After lunch, we visited the Summer Palace. Unfortunately, my camera ran out of battery at this point, about three minutes after I spent an extra 3000 sum on a ticket that would allow me to take photos. The palace itself was shabbier than it perhaps once was, but it was beautiful nonetheless. There were peacocks, ravens and even (apparently) a snake. Inside the palace, the d├ęcor was inventive and opulent. The first room was completely decorated in white woodwork that looked like patterned lace. In others, there were rooms entirely covered in mirrored and brightly coloured tiles, with windows in blue and red glass. It was so disco. We finished our visit in true ‘British people visiting a stately home’ fashion: with coffee and cake.



So, the holiday had gone (mostly) without a hitch. But there was one thing that we had not considered: our own foolishness. We got to the station, running a little late but otherwise unharmed. We showed the tickets to the guy for registration. He pointed to the date. Actually, we weren’t late for the train. We were a whole month early. Somehow, despite the fact that two of us had confirmed with the woman at the ticket office that we wanted tickets for April, we had managed to obtain tickets for May. And not one of the eight of us in our group had noticed.

Everyone in the station laughed at us for a little while, but then we were rescued by a man on the phone who only spoke Uzbek. He took one of the members of our group away for about ten minutes while we waited, our stress levels gradually increasing. The registration chap really enjoyed telling us that we would not get on the train, waving his arms and shouting, “NYET”. Eventually, after a tense wait, our friend reappeared, waving us through to the train. But it was almost not to be. A policeman came running after us shouting for us to stop. There was a huge argument in Uzbek, but eventually we were shown to the platform, where we all inexplicably ran to the train. We were put in the guard’s cabin, which consisted of a bunkbed with a bedside table. Four of us in one, four of us in the other. For six hours. Honestly, we were just happy to be on the train. And everyone’s mood lightened further when the guards opened our door to offer us plov and wine. I have a feeling we were slightly overcharged, but if I really have to become a victim of extortion for being foreign and stupid, I’d rather there were a bowl of plov and a bottle of wine involved.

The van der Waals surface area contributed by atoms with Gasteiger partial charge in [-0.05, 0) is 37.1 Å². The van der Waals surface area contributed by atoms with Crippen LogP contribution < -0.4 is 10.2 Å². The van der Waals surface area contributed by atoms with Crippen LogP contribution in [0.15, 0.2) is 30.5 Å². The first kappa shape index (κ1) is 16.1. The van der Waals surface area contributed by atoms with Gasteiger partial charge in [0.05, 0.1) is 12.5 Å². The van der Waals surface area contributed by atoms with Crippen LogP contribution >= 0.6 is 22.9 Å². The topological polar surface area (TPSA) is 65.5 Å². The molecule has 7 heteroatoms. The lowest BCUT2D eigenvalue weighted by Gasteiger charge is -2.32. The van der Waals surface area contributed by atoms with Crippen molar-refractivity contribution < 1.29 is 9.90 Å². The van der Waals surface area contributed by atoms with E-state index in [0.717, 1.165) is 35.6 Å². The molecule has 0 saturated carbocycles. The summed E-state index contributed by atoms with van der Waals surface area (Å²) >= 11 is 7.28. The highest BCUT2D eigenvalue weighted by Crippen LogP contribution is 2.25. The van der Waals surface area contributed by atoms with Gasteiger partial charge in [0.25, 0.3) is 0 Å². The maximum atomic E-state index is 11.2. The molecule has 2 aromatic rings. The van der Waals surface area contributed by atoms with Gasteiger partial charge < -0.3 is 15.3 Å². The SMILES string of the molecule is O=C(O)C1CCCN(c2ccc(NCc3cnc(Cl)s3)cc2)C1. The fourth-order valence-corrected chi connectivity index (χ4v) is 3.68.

Finally back in Tashkent, we went for a celebratory meal which was accompanied by a band playing traditional music, Russian folk songs and 80s classics on drums, violin and guitar. It was a lovely end to an adventure which taught us all about the dangers of scorpions, aeroplane seat pockets and not checking the date on your train ticket.

Here's a song from our taxi drive into the desert.